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Civil servants plan protests to pressure govt over wages in South Africa

South African civil servants will march to the National Treasury in the administrative capital Pretoria and in the country’s other eight provinces next Tuesday to pressure the government over a wage dispute.

The largest trade union federation in the country, COSATU, and other federations representing the majority of the more than 1 million public sector workers told a news conference on Thursday that they would continue to protest until the government improves its 3% salary increase offer.

Wage negotiations between unions and the government collapsed in early October, with the government subsequently saying it would unilaterally implement the 3% increase outlined in October’s mid-term budget.

The Treasury has been trying to rein in spending on civil servants’ compensation, which makes up around a third of consolidated spending.

“This is the beginning and it will go on until we declare an indefinite strike. Whether it happens now or early next year will depend on how the government responds on November 22,” December Mavuso, deputy general secretary of the National Education, Health and Allied Workers Union, told reporters.

If the marches mushroom into a full-blown public sector strike it would be the first major one since 2010, potentially disrupting critical government services in places like hospitals and border posts.

The Public Servants Association (PSA), a union representing 245,000 civil servants, earlier this month held a separate march over the wage issue in Pretoria, handing over a list of demands. Union officials said on Thursday that the government had not yet responded to the PSA’s demands.

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AfricaAfrica AsiaEntertainment

Senegal’s President, Macky Sall, Hosts AFRIMA President, Pledges Support for the ‘Teranga’ Edition

Ahead of the highly anticipated 8th edition of the All-Africa Music Awards (AFRIMA) tagged ‘Teranga Edition’ scheduled to hold in Dakar, Senegal on 12-15 January 2023, the President of the Republic of Senegal, His Excellency, President Macky Sall, over the weekend, at his official residence in Dakar, hosted AFRIMA’s Executive Producer/President, Mr Mike Dada, assuring him of the government of Republic of Senegal’s unwavering support towards a successful hosting of AFRIMA in Senegal.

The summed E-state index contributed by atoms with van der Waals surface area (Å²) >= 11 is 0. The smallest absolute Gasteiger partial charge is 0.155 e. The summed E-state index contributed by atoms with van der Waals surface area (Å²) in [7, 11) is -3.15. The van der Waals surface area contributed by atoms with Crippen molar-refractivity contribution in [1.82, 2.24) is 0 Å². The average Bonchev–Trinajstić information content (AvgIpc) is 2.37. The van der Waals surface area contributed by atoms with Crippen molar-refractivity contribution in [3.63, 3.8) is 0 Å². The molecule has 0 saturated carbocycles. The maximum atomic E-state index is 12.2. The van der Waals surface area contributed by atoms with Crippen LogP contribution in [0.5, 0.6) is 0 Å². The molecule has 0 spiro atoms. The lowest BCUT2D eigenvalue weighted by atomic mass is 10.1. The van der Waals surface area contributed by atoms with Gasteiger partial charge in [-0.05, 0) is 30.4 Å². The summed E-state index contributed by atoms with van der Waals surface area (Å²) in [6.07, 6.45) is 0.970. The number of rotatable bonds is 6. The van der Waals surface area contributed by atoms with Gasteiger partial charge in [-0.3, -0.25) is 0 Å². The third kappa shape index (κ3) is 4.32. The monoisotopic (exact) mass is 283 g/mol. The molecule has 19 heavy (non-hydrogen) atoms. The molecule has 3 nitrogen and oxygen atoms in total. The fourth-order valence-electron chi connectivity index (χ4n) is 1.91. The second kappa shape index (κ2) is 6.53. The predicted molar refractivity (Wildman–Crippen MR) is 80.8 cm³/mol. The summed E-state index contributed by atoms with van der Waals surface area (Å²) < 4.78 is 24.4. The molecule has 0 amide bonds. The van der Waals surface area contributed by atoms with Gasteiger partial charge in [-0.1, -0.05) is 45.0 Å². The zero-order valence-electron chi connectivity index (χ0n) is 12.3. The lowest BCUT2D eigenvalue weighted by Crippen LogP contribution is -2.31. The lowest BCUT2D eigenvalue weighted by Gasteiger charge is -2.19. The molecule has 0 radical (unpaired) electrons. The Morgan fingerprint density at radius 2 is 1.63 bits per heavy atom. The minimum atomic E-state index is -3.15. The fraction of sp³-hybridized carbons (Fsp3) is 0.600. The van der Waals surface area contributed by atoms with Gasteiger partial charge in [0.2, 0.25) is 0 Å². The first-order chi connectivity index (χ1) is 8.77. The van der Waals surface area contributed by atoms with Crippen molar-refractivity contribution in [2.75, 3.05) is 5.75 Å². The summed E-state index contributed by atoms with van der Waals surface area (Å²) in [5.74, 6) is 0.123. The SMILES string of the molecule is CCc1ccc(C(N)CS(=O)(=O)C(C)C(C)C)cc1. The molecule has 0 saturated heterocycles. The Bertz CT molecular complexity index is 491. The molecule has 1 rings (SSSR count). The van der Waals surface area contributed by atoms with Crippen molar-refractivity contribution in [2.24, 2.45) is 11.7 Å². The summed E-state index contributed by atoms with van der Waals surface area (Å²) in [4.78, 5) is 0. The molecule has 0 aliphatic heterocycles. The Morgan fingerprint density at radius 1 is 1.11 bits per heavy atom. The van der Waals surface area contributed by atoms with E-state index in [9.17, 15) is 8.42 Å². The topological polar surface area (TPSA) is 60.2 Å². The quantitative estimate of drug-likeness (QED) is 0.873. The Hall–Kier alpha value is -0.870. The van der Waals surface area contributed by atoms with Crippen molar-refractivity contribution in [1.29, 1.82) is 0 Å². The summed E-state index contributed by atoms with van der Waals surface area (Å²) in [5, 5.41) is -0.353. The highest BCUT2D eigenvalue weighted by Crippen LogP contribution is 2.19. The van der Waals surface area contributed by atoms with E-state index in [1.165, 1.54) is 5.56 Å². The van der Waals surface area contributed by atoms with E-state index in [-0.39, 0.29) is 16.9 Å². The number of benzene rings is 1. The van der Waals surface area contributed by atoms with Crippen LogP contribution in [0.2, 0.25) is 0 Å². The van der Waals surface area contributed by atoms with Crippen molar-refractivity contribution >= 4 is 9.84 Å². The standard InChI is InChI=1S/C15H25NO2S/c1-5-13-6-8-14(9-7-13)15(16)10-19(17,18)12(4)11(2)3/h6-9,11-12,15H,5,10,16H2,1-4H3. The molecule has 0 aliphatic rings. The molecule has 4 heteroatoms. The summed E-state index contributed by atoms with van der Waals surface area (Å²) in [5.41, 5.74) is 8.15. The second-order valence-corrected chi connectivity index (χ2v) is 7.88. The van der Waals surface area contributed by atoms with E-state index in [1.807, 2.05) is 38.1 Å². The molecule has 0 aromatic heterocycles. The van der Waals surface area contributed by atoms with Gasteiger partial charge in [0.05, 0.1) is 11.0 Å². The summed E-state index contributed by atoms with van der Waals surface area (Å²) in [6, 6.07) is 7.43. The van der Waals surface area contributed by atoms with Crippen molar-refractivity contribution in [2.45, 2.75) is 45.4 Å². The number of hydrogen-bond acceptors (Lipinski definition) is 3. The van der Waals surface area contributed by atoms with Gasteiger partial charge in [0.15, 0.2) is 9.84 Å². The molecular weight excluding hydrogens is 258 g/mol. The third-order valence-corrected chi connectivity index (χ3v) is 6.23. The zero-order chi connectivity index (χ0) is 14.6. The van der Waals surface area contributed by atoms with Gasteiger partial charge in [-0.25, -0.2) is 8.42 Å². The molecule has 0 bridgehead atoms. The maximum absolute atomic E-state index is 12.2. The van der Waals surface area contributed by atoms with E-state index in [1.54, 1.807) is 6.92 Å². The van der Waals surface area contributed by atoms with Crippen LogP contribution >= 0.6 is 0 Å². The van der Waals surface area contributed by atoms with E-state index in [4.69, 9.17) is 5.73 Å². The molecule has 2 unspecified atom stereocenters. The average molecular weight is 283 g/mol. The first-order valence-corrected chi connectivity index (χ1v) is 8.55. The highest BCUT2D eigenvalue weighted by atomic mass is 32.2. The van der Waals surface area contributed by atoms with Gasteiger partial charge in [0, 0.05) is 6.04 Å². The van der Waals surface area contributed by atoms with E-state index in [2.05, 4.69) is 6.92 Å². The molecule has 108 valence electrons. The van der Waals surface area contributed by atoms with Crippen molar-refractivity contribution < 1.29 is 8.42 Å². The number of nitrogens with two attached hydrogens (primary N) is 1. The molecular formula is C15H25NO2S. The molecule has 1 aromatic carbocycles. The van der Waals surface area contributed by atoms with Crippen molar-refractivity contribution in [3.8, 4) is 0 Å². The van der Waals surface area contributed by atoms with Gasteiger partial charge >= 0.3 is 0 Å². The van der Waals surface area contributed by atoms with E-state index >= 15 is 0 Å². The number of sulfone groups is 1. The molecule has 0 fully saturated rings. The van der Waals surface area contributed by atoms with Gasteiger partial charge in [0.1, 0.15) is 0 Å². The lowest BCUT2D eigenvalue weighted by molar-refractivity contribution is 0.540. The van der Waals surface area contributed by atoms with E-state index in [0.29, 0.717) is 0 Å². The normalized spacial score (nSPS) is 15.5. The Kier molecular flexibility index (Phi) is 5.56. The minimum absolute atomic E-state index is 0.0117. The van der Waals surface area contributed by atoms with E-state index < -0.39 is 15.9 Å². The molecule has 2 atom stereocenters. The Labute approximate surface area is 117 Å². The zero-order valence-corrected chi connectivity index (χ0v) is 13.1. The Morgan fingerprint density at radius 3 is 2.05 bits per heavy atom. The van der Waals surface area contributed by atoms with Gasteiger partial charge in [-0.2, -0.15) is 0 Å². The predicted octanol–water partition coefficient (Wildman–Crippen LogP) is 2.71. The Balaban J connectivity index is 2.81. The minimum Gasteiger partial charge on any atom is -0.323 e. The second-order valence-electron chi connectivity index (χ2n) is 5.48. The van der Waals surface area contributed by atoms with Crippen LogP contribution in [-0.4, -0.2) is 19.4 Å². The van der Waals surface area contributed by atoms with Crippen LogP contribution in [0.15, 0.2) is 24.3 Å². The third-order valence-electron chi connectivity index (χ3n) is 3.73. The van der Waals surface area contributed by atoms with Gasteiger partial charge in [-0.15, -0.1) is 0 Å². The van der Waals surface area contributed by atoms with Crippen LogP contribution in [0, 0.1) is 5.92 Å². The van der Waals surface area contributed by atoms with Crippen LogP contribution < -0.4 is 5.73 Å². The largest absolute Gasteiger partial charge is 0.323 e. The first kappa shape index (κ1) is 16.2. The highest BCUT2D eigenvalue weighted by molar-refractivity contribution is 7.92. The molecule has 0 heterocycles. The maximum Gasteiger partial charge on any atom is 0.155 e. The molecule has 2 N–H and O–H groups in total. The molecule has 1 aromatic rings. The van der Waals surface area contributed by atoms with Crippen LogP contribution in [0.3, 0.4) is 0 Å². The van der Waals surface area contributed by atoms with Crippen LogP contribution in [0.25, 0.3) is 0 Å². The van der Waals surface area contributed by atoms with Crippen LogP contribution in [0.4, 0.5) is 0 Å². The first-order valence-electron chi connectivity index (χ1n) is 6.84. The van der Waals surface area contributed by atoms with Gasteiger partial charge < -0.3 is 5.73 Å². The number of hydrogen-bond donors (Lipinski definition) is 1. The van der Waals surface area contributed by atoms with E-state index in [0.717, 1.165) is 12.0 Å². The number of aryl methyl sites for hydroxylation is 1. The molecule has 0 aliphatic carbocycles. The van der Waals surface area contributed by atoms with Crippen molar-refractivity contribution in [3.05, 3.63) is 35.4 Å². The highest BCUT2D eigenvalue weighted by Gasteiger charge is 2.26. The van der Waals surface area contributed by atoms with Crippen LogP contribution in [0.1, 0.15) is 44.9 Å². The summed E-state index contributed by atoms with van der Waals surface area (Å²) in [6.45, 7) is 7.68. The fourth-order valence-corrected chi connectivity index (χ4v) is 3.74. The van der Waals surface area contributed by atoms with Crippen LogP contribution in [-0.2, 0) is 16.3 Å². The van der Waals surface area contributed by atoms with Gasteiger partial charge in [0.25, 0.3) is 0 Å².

President Sall met with the AFRIMA President, after a world media conference/unveiling ceremony, held at the King Fahd Royal Palace hotel, in Dakar, on November 4, 2022, where Senegal was announced as the official host country by the African Union Commission and the International Committee of AFRIMA.

According to President Macky Sall, who is also the 2022 Chairperson of the African Union (AU) ‘’The present and future of Africa, particularly Senegal in this case, is significant to our government and the youths represent that future. AFRIMA speaks to the empowerment and engagement of young people in the creative economy and the celebration of our continent and global promotion of our cities for tourism benefits, hence the support and partnership from Republic of Senegal. I am very happy and honoured to host the Teranga edition of the biggest music award in Africa, AFRIMA right here in Senegal, the people of Senegal are excited about this historical feat, given that this is the first time the awards will be held in a Francophone country”

In partnership with the African Union Commission, AFRIMA is the pinnacle of African music globally

He assured the AFRIMA team and the rest of the world of premium hospitality rights and support from the Senegalese government and her people, to ensure that the 8th AFRIMA will be an impactful, successful, and laudable affair for visitors and the people of Senegal.


On his part, the AFRIMA’s President and Executive Producer, Mr.Dada thanked His Excellency, President Macky Sall, the government, and the people of the Republic of Senegal for undertaking to partner and host 8th AFRIMA for the benefit of the Music industry in Africa in general and the creative economy in Senegal in particular. He promised on behalf of the International Committee of AFRIMA to ensure that the Teranga edition will go down in history as AFRIMA’s best and biggest edition so far.

As the whole world gears towards the 8th edition of the All Africa Music Awards, AFRIMA, which will be held from January 12 to 15, 2023, African music lovers are encouraged to keep voting intensively for their desired winners, using the voting portal live at and take part in the events on social media platforms (IG/TikTok –; Facebook –; Twitter –; LinkedIn – AFRIMA). The voting process that determines winners at AFRIMA is audited by a globally renowned auditing firm, PricewaterhouseCoopers (PWC).

The event is scheduled to commence on Thursday January 12, 2023, with a host Country Tour, Courtesy Visit to the President of the Host Country, school visit and gift presentation (as part of AFRIMA’s Corporate Social Responsibility), as well as welcome Soiree will be held on the same day at Hotel Terroui -Bi, Dakar. The 4-day event continues Friday January 13, 2023, with the Africa Music Business Summit at Centre International de Conference Abdou Diouf (CICAD) and the AFRIMA Urban Music Fest at Grand Theatre; while the main rehearsals, media engagements and nominees exclusive party will be held on Saturday January 14, 2023; the event will climax on Sunday January 15, 2023, at the 15000 capacity Dakar Arena with the live Awards ceremony broadcast by 104 TV Stations to over 84 countries around the world.

In partnership with the African Union Commission, AFRIMA is the pinnacle of African music globally.

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AfricaAfrica AsiaPoliticsReport

Women Peacekeepers Play a Unique and Critical Role in DRC- MONUSCO